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I'm deploying a .NET applications to another machine.

in console application, the value of

DateTime.Today.ToLongDateString();

is

10 December 2009

while in web application the value is

23 ذو الحجة 1430 < equivalent in higri calendar

How does the web application get the culture from, and why is it different than the console application?

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5 Answers

In the web.config or machine.config you can specify the default culture for the ASP.Net application through the globalization element.

<configuration>
  <system.web>
    <globalization 
      culture="en-US"/>
  </system.web>
</configuration>
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It gets it from the machine. See here how you can change it.

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It's likely to be the culture of the machine itself - you say you're deploying to a different machine.

Which culture do you want it to be in?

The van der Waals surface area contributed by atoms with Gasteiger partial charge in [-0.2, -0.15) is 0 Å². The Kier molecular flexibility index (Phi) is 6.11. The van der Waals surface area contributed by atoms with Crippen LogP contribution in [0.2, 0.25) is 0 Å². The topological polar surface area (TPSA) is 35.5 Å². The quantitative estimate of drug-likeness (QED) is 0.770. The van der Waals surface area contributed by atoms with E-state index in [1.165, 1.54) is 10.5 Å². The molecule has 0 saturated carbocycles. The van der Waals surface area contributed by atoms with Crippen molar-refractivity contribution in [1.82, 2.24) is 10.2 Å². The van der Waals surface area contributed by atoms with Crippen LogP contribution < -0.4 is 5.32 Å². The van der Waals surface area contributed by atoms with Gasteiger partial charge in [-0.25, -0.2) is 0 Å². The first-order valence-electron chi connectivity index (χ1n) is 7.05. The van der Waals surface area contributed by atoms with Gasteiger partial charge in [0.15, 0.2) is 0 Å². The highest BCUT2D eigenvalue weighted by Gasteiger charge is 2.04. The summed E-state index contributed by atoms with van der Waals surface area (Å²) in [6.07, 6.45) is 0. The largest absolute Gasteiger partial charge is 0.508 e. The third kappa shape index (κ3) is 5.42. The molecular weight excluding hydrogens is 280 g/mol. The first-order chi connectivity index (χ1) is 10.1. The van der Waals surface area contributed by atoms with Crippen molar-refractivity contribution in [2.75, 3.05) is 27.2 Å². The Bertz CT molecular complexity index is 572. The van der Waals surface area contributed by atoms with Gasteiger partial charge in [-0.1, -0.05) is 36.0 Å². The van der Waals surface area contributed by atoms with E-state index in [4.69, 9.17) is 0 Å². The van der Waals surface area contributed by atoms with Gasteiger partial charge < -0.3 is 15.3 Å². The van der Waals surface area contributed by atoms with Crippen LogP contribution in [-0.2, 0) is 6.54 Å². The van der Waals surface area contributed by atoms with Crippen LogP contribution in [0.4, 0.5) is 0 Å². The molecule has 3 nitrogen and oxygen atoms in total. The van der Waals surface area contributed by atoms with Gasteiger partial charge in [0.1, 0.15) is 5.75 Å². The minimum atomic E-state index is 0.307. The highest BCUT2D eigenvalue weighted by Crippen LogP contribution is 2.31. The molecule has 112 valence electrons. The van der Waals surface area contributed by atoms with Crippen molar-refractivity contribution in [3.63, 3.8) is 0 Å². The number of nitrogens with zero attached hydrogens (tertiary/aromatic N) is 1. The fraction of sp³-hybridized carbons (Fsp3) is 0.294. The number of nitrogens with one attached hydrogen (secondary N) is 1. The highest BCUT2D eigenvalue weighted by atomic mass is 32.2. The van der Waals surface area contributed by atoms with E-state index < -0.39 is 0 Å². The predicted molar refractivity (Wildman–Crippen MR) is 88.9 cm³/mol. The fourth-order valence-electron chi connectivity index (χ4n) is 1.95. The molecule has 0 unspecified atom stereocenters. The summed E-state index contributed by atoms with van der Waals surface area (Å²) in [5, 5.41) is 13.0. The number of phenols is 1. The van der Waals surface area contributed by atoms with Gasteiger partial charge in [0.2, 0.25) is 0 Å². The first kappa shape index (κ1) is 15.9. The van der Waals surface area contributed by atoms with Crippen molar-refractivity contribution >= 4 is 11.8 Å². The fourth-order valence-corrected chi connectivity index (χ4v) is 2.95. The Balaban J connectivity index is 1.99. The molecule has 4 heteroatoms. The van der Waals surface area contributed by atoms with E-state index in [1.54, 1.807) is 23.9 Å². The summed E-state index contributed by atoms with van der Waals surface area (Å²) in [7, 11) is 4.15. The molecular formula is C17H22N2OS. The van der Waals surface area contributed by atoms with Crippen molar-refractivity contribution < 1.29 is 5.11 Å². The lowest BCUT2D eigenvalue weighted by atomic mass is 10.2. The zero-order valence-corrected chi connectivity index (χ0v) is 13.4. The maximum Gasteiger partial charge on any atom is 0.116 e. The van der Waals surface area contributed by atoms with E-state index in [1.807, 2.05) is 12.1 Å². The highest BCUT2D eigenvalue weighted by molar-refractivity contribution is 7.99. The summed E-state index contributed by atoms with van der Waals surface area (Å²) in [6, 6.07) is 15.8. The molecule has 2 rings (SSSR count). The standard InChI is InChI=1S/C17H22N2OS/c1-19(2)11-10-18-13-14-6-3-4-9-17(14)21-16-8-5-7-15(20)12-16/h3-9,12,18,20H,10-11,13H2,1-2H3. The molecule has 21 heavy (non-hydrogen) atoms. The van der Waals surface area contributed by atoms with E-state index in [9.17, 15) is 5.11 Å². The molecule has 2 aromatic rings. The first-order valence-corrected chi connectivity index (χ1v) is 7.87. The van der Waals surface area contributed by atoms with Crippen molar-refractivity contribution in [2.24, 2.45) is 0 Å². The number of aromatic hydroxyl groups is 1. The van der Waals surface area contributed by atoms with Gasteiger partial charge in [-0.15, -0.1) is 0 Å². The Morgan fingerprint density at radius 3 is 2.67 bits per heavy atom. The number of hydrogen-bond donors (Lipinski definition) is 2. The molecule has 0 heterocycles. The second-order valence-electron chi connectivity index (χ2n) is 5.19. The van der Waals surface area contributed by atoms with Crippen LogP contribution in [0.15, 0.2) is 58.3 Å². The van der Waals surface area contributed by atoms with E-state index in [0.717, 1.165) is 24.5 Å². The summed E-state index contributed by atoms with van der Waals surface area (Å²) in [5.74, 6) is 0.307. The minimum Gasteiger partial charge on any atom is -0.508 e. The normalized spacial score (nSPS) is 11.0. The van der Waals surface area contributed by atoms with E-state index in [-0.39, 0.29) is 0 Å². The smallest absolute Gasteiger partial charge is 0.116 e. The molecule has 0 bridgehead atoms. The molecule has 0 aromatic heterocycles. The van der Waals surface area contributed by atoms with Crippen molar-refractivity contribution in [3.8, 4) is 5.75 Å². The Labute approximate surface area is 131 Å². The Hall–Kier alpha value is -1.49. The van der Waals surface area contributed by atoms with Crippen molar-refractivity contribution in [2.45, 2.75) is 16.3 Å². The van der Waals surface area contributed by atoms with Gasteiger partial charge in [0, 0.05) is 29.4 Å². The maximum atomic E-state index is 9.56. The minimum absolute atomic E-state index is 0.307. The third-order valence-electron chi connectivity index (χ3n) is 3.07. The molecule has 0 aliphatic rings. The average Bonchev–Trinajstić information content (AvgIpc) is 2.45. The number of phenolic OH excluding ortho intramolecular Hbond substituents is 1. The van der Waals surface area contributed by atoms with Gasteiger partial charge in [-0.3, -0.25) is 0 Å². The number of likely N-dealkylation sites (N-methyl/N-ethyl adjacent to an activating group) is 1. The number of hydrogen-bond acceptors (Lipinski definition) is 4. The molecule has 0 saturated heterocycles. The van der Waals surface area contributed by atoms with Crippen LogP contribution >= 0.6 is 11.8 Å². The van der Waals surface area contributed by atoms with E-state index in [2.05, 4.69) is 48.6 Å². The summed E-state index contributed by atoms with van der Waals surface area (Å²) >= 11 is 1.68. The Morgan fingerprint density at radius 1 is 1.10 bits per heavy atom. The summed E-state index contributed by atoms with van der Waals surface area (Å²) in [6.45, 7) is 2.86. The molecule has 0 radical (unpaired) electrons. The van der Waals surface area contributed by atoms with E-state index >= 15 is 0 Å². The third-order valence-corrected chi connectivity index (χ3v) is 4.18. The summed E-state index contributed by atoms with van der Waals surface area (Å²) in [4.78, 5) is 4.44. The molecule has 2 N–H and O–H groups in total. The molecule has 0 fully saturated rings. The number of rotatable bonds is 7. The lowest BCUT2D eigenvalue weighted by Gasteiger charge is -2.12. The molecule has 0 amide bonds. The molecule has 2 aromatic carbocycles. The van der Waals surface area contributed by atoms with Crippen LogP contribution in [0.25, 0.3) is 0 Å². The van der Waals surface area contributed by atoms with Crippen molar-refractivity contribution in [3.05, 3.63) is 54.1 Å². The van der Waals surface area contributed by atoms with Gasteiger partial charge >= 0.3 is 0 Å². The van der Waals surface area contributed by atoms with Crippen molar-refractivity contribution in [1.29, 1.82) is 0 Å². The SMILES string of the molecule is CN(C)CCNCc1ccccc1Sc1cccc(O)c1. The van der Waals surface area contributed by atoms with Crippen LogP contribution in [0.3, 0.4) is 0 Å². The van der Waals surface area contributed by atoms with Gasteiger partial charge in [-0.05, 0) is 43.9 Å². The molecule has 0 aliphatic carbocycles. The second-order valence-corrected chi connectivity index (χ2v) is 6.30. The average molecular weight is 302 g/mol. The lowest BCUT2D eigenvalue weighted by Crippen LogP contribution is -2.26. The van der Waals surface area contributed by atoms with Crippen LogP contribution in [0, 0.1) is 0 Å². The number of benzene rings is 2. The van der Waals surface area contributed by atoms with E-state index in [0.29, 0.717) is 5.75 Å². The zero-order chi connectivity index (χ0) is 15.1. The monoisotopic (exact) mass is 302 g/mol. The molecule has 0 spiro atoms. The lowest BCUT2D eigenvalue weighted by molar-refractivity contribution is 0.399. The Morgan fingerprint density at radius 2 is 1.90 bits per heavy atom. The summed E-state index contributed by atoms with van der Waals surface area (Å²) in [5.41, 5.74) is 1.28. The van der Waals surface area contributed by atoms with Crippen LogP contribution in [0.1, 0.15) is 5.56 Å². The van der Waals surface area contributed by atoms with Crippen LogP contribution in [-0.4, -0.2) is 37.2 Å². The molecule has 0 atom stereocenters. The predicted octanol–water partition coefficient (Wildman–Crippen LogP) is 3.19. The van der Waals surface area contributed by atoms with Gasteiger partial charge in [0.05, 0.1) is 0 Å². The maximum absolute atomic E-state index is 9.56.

EDIT: Your options are:

  • Set the culture for the machine itself, affecting the whole of Windows
  • Possibly set the culture for .NET in general - I'm not sure whether this is available or not in machine.config. It's not something I've ever done.
  • Set the culture for each page
  • Specify the culture explicitly whenever you parse or format strings

The last one is the least invasive, to be honest. Most methods like String.Parse etc have an overload with an IFormatProvider parameter. You can specify this as the relevant CultureInfo.

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I want the culture to be "en-US" the same as in the console application. From where I can set the culture of the web applications? –  ala Dec 10 '09 at 8:39
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up vote 1 down vote accepted

I got the answer! it was one of the registry records of the users of probably ASPNET or IIS. by using regedit, i found in one of the users international = arabic

Thanks to: http://stackoverflow.com/questions/417497/change-default-locale-in-iis-6-0/1007462#1007462

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Thread.CurrentThread.CurrentCulture = new CultureInfo("en-US");
DateTime.Today.ToLongDateString();
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1  
I'm afraid i don't want to change the culture from the code. I'd rather understand where the locale was set on the machine itself. Thanks though –  ala Dec 10 '09 at 8:49
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